Information is power, and with power comes great responsibility - and the ability to abuse that power. You're definitely right; technology is only as good as the people behind it.

I have no illusions that computers are the solution to world peace. A tool, but not the solution.

I expect the 21st century will probably end up being the bloodiest century in recorded history, if we don't learn the lessons from Printing Revolution - quickly.

Sure, people got a chance to read and literacy became an equalizer between serf and lord. But then there's the Spanish Inquisition, the Reformation, and, of course, ultimately, several bloody revolutions, the rise of colonial superpowers....

Lol...posters making me think all day. Damn. :)

Voodoo Child said...

"Propaganda, alas, is a socially acceptable part of an information society. In the U.S., we've got propaganda 24-7, because every frigging special interest group wants a piece of the action."

That actually works for us, with a barrage of propaganda from every direction, it becomes possible to get a sense of a middle ground, and have something to contrast against. Sadly most developing nations, the places they're attempting to create this admittedly brilliant pieces of technology for, pass through a point where all propaganda comes from one central point with nothing to contrast against. With this influx of technology, it's possible that these country's propaganda machines will actually win out in the end, and create an information environment similar to China's.

No worries about the research, it's a good topic.

The ZenFo Pro said...

Very good point. We live in a propaganda culture, ours being fed by capitalism and the quest for power. I think I get where you're coming from now...lol...long week already :)

I think that's where we come in - the West. We have to make sure this technology is for ALL people, not just those seeking to control the flow of information. Nepal is a prime example. The information ministry there has the ability to almost completely cut off all telecommunications - in or out. Yet quite a few industrialized nations still maintain diplomatic relations and have put no pressure on them to open up access.

What if freedom to access information became tied to, say, foreign investment? Or financial and military support? That's been one of the big hypocricies of U.S. foreign policy for decades - during the Cold War, we were propping up dictators who restricted free speech, press, and basic ICT so we could supposedly stay free.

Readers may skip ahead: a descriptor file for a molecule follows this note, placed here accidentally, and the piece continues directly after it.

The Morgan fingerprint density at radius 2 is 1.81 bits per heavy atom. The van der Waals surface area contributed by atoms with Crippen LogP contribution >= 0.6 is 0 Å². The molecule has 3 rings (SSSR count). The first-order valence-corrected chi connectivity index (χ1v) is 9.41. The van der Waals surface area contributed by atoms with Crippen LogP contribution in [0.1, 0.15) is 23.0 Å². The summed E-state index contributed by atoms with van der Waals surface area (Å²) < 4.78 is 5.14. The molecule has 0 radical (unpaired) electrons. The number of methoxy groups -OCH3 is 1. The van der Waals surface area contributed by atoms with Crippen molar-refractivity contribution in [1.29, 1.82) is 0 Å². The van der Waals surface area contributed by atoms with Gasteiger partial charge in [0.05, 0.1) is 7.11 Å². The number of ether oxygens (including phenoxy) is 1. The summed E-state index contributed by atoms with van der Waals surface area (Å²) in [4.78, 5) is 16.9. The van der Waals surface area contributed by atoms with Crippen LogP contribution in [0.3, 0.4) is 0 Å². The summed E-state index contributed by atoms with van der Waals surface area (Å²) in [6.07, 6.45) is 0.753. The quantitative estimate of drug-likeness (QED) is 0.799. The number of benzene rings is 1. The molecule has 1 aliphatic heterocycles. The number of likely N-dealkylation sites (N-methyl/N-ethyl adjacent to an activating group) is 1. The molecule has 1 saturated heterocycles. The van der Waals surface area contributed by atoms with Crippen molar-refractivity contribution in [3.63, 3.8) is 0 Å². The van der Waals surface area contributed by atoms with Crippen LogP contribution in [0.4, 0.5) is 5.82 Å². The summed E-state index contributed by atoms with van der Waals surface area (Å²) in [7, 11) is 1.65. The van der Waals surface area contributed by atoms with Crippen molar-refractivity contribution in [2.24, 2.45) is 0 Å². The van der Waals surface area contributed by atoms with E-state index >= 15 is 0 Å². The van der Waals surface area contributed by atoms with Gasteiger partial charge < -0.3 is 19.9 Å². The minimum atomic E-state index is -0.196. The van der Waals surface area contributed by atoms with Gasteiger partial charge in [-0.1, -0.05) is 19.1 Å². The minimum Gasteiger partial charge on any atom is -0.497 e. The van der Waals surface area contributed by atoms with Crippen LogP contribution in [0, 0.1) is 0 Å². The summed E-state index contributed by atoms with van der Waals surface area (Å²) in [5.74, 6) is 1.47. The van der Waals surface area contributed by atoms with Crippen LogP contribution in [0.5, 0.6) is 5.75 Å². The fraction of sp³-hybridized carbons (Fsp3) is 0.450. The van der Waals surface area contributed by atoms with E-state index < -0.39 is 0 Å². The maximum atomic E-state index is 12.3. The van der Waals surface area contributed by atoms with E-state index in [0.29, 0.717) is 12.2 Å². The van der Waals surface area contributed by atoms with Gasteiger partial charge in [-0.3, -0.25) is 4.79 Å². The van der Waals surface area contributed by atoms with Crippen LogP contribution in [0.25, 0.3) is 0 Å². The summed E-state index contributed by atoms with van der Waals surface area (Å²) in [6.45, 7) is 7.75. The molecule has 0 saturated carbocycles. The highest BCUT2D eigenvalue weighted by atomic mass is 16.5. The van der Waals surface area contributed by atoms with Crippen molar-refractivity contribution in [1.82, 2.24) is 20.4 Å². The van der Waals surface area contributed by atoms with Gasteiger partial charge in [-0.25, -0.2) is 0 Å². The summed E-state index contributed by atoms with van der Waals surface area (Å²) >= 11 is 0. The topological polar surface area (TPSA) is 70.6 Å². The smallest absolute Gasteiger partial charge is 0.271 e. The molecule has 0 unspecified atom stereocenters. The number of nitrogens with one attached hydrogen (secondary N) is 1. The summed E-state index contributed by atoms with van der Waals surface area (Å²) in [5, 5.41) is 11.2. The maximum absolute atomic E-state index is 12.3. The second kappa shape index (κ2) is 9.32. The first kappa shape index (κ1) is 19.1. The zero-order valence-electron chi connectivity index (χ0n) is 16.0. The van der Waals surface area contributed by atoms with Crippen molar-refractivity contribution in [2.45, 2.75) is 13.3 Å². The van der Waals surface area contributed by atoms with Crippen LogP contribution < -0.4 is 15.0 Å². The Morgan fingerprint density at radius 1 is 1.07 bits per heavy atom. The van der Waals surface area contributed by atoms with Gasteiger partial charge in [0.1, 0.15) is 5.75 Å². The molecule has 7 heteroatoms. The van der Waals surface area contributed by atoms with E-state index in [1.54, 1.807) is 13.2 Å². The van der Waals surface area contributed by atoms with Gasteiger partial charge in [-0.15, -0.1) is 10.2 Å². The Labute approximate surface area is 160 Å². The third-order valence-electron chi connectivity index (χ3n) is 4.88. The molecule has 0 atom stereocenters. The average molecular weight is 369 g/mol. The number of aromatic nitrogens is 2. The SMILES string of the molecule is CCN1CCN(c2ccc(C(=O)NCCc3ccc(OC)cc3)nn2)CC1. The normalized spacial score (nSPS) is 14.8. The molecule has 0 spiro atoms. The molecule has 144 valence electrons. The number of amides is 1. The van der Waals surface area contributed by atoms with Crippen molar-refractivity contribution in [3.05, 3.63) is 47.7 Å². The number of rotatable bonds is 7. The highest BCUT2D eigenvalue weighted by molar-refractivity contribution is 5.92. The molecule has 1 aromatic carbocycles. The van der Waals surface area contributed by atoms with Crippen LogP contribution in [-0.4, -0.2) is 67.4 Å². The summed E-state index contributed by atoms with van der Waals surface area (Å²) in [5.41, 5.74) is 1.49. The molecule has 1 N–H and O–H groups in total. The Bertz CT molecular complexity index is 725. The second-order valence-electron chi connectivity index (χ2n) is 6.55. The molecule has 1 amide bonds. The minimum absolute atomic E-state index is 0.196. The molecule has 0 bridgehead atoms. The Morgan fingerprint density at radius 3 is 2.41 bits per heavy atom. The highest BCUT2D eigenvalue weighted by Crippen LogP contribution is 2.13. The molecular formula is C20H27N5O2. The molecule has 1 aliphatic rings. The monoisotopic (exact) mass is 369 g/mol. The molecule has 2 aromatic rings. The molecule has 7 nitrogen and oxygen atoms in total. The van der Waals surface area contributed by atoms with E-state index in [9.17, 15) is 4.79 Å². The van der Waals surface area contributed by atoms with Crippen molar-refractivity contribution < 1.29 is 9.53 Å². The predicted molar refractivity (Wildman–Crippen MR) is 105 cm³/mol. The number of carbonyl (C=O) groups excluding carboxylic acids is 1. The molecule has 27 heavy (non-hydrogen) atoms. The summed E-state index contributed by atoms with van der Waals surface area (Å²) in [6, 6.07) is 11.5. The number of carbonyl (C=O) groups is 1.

What if we worked to change that?

Damn. Revolutionary side is coming out :)

Dude, take a look at this...

Content creators, publishers, and producers, as well as teachers, trainers, archivists, librarians and learners, should play an active role in promoting the Information Society, particularly in the Least Developed Countries.

- WSIS Geneva Declaration, Sec. B, Art. 4

What would happen if, say Western librarians, staff, IT folks, etc., took this literally? If we started working with, say, diaspora groups to build dissident web sites? Or identify resources?


Lord...now my brain is really going.

Shit.

Voodoo Child said...

"What would happen if, say Western librarians, staff, IT folks, etc., took this literally?"

what would happen? probably with my system, our funds would dry up thanks to CIPA, we'd go bust on another few locations, and end up getting cut to hell and back come budget balancing time. -i kid-

It always amazes me to see how frequently librarians (and library support staff, I'm kind of middle ground there, neither technically librarian, nor just circ staff) are included in on all of these big plans for america and the ideal of freedom in general. Being named specifically as informational freedom fighters through a world summit, having our budgets tied directly to what most people think of when they think essential services (fire and police), and for the massive amounts of action taken directly by library organizations.

Maybe librarians need to finally mobalize. There's been a huge influx of young blood into the library machine, maybe we'll take a stand like our predecessors used to in their much-younger days. Maybe shushing-librarians are out and revolutionalist-librarians are in. I'd like to think so, because I know I'd be right there, on the front lines helping out in any way I could. And I'm not just talking about reading controversial books, or slapping on a bumper sticker, I'm taking true life activism.